The name of highest dignity is Laird, of which there are in the extensive Isle of Sky only three, Macdonald, Macleod, and Mackinnon. The Laird is the original owner of the land, whose natural power must be very great, where no man lives but by agriculture; and where the produce of the land is not conveyed through the labyrinths of traffick, but passes directly from the hand that gathers it to the mouth that eats it. The Laird has all those in his power that live upon his farms. Kings can, for the most part, only exalt or degrade. The Laird at pleasure can feed or starve, can give bread, or withold it. This inherent power was yet strengthened by the kindness of consanguinity, and the reverence of patriarchal authority. The Laird was the father of the Clan, and his tenants commonly bore his name. And to these principles of original command was added, for many ages, an exclusive right of legal jurisdiction.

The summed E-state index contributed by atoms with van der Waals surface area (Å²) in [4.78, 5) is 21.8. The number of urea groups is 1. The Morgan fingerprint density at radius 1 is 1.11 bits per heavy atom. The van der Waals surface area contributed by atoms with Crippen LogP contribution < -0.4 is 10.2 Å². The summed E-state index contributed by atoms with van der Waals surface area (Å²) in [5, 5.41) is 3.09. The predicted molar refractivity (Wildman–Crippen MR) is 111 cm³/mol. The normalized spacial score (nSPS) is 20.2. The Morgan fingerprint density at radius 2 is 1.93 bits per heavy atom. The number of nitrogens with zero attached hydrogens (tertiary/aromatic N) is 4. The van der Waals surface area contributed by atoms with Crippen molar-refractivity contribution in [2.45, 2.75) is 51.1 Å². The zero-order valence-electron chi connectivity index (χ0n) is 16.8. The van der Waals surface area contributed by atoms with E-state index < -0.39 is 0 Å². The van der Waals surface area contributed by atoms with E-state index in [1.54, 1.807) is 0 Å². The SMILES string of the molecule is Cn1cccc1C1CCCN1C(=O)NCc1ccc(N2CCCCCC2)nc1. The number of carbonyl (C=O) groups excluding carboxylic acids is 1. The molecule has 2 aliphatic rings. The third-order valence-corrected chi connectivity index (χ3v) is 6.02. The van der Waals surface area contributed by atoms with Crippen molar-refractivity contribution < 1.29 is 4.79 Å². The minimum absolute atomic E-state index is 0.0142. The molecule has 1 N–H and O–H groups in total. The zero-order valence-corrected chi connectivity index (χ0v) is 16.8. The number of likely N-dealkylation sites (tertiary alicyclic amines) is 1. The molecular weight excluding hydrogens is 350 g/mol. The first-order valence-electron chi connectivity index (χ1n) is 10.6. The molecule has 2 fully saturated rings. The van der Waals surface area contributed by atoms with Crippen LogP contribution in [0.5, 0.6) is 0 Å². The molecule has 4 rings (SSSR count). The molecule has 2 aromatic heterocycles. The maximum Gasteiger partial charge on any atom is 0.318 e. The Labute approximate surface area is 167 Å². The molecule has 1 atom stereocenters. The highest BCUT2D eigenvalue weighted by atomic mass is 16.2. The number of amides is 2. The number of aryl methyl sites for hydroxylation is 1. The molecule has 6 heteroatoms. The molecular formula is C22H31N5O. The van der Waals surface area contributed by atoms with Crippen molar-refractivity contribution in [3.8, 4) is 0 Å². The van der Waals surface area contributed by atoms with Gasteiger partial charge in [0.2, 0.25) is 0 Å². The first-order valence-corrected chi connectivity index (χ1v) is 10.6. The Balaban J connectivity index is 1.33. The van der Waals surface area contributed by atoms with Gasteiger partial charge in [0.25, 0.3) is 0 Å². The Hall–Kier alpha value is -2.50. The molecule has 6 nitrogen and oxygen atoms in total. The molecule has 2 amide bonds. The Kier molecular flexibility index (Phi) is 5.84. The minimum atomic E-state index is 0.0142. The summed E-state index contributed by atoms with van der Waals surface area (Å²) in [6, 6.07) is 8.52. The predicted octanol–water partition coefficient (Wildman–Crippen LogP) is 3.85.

This multifarious, and extensive obligation operated with force scarcely credible. Every duty, moral or political, was absorbed in affection and adherence to the Chief. Not many years have passed since the clans knew no law but the Laird’s will. He told them to whom they should be friends or enemies, what King they should obey, and what religion they should profess.
– Samuel Johnson, A Journey to the Western Islands of Scotland (1775).